In November 1960, the Twilight Zone released an episode entitled, The Howling Man. In the episode a man named David Ellington stumbles upon an old monastery in during a storm in the night. Ellington goes to the building to seek sanctuary from the storm and finds that it is run by the order of the Brothers; a group of men with long hair, long beards and white robes. He asks for shelter from the storm and is brought inside to meet with Brother Jerome, who is the highest ranking brother. While waiting to meet Brother Jerome. Ellington hears a loud wolf like howl throughout the halls. He is brought to Brother Jerome who tells him that unfortunately they cannot help him and that he must leave at once. Sick and tired from the storm, Ellington faints as he is leaving and is allowed to stay the night as he recovers.
Upon waking in the monastery, Ellington once again hears the howling and decides to investigate. He secretly roams the halls following the sound when he finds an older disheveled man locked away in a cell. The man claims to be a prisoner of the Brothers and that Brother Jerome is essentially an insane cult leader who keeps him locked up and beats him with his staff.
Ellington is seen speaking with the man and is once again taken to Brother Jerome. Ellington tells Brother Jerome that he spoke to the man they are holding prisoner but Brother Jerome insists, “That is no man.” Ellington threatens to tell the police everything unless he gets further explanation as to who the man is and why is locked away.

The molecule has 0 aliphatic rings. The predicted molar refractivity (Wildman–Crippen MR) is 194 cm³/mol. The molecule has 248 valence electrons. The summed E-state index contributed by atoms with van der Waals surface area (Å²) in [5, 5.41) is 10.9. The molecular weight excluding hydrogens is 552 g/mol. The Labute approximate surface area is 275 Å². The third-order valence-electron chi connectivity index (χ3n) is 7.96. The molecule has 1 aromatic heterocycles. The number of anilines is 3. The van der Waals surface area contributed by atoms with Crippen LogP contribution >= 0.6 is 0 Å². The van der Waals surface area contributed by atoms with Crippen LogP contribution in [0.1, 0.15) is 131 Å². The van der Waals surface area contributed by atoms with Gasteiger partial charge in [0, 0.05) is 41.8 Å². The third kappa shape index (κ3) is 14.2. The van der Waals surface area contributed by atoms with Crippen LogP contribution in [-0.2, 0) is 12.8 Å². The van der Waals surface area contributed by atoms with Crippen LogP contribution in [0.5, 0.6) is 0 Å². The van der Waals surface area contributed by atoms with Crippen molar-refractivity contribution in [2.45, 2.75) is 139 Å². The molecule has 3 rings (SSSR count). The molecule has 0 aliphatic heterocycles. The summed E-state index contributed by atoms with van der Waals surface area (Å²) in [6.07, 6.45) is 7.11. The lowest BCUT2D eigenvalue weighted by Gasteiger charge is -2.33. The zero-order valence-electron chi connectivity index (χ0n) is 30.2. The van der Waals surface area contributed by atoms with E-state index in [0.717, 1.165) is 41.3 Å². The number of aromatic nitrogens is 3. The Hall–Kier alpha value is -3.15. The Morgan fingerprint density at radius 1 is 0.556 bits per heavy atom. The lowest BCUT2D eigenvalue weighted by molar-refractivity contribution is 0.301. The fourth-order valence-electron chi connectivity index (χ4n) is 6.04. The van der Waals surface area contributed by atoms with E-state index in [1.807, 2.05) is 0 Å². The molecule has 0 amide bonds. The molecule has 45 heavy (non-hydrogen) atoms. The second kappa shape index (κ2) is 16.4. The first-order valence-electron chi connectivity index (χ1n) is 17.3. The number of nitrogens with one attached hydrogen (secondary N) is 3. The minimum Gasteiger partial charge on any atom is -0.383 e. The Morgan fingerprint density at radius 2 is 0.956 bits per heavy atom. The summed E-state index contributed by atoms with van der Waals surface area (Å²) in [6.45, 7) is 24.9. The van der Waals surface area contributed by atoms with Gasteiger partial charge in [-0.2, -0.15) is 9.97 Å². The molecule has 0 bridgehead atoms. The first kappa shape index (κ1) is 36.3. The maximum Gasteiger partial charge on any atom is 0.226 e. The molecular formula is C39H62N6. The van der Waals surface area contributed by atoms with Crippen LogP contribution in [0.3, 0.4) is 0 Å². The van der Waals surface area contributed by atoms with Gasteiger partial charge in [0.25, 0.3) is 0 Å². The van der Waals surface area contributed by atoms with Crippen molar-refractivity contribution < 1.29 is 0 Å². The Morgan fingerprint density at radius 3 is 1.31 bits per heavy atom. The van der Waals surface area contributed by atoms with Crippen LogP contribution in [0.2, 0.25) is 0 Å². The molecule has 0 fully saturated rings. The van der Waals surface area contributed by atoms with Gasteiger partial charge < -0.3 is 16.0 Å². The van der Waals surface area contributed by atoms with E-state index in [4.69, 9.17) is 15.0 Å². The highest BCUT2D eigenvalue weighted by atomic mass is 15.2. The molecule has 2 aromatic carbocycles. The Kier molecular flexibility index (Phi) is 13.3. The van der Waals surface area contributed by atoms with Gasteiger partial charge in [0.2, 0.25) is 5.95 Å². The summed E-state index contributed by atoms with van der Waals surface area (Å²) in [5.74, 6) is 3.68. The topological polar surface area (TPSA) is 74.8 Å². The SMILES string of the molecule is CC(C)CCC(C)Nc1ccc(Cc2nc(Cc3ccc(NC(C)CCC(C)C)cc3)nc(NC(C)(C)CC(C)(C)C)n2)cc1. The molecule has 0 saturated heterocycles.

Brother Jerome begrudgingly agrees to tell him the truth and proceeds to tell Ellington that the man in the call is the devil himself. He explains that after World War One the devil had come to the village and that Brother Jerome saw him for what he truly was. He managed to capture him with his staff of Truth and has kept him there locked away for years since. Ellington now believes Brother Jerome is insane, just as the prisoner said, but pretends to believe him. Brother Jerome catches on to Ellington and assigns him a guide to keep watch over him through the rest of the night until he must leave in the morning.
Ellington waits for his guard to fall asleep and sneaks back to the prisoner. Upon seeing Ellington the man pleads for him to let him out. Ellington rushes to the cage and sees that the door is held shut by only the staff and no actual lock. He asks the man why he doesn’t just free himself but the man urges Ellington repeatedly to let him out before it is too late. Ellington quickly removes the staff and is immediately thrown to the floor as the man is released from the cell. He then walks away and transforms back into his true appearance, which is of course in fact, the devil.
The ego is our howling man. It will take any appearance or form that will garner it sympathy or pardon. To the naked eye, we generally do not see anything but surface appearances just as Ellington saw a disheveled man being held hostage when the reality was that the man was the devil and Brother Jerome saw his true appearance. Mastery means seeing behind surface appearances and seeing the bigger picture. Things are never as they seem in our mind, and they are never as we think. There is always something greater at work and at play. If we see things as they appear, we get caught up in the worldly appearance and not the truth.
The one thing that could keep “the devil” held prisoner was the staff of Truth. Not a key, not a specialized weapon, but the truth. Our greatest weapon against our ego is the truth of God. When we know the truth, and understand our authority to exercise the truth, we gain unwavering power over our ego. If we sit and listen to it’s stories, it’s thoughts, or it’s lies, we risk letting it out into our consciousness. If the ego is released into our consciousness, it runs freely into our lives until we recapture it with the truth and lock it back into its place, and keeping the ego at bay is always easier than recapturing it after we have let it loose.